Stellantis picks Kokomo, Indiana, for its second U.S. battery venture with Samsung SDI

DETROIT — Jeep maker Stellantis says it will build a second electric vehicle battery factory in Kokomo, Ind., that will create 1,400 new jobs.

The $3.2 billion joint venture plant with South Korea’s Samsung SDI is to start production early in 2027.

Construction already is underway on the companies’ first joint venture factory in Kokomo, which is scheduled to open early in 2025. That $3.1 billion plant announced in May of 2022 also is expected to create about 1,400 new jobs.

The city of Kokomo, which is about 60 miles north of Indianapolis, made a compelling case to locate the second factory there, Stellantis Chief Operating Officer for North America Mark Stewart said in a statement early today.

Samsung SDI CEO Yoon-ho Choi said Kokomo will be the company’s largest production base for electric vehicle batteries in North America. He says it will help Stellantis accelerate a transition to a new era of EVs.

“Today’s commitment from Stellantis and Samsung SDI will double the capital investment, the new jobs created, and the impact this joint venture will have on Kokomo and the state of Indiana for decades to come,” Indiana Governor Eric Holcomb said in a statement.

Stellantis, the world’s fourth-largest automaker, has announced plans to sell 5 million electric vehicles by 2030, with 50% of its North American passenger car and light truck sales going fully electric by 2030.

Stellantis also plans a joint-venture battery plant across the border in Windsor, Ontario. The company was formed in 2021 with the merger of Fiat Chrysler and France’s PSA Peugeot.

Indiana offered an incentive package of up to about $186.5 million in conditional tax credits, training grants and investments for the first Kokomo battery factory. The money would offset the costs of the plant’s infrastructure, the Indiana Economic Development Corporation said.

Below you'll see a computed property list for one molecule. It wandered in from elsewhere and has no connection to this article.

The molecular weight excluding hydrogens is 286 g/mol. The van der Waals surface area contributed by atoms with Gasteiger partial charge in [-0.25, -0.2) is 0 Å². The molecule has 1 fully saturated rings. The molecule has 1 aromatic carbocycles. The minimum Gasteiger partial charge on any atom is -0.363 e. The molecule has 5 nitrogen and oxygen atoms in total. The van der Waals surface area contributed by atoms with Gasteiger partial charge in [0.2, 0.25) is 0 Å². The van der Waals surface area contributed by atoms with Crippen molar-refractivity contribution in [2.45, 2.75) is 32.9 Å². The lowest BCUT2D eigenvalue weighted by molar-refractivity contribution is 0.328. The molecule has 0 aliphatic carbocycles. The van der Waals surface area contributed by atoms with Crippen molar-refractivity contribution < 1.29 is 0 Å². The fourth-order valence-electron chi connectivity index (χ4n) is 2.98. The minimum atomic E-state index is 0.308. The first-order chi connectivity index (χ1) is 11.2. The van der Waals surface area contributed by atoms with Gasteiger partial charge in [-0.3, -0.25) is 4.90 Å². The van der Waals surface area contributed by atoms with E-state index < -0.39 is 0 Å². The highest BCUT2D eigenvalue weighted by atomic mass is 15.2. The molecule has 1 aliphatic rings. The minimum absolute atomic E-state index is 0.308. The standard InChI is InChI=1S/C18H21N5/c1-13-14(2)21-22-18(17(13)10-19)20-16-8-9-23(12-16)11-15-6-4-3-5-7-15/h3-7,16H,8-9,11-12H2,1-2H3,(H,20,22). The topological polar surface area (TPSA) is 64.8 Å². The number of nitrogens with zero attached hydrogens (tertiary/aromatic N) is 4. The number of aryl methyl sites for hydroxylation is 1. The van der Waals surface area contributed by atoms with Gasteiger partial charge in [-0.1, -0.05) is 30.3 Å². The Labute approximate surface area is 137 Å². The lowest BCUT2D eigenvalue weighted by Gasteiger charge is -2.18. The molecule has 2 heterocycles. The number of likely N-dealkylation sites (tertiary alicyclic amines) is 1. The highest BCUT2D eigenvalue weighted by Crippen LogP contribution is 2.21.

In 2021 the company announced plans to spend nearly $230 million to retool three Kokomo-area factories so they can produce transmission systems that work with both traditional gasoline-powered vehicles and gas-electric hybrid versions.

Eleven U.S. EV battery plants proposed by Detroit automakers have become a central issue in contract talks with the United Auto Workers that have led to 3-week-old strikes against the companies.

Union President Shawn Fain wants the 11 plants proposed by Stellantis, Ford and General Motors to be represented by the union and for workers there to make top assembly plant wages because they’re the future of the auto industry.

Most of the plants are joint ventures with South Korean battery makers.

Last week General Motors made a breakthrough concession by agreeing to pull its three joint venture plants into the union’s national contract with the automaker, essentially agreeing to unionize them.

So far, neither Ford nor Stellantis has agreed to the change. The companies have said they don’t want to increase their battery costs to the point where their electric vehicles have to be priced higher than Tesla or foreign automakers with U.S. factories.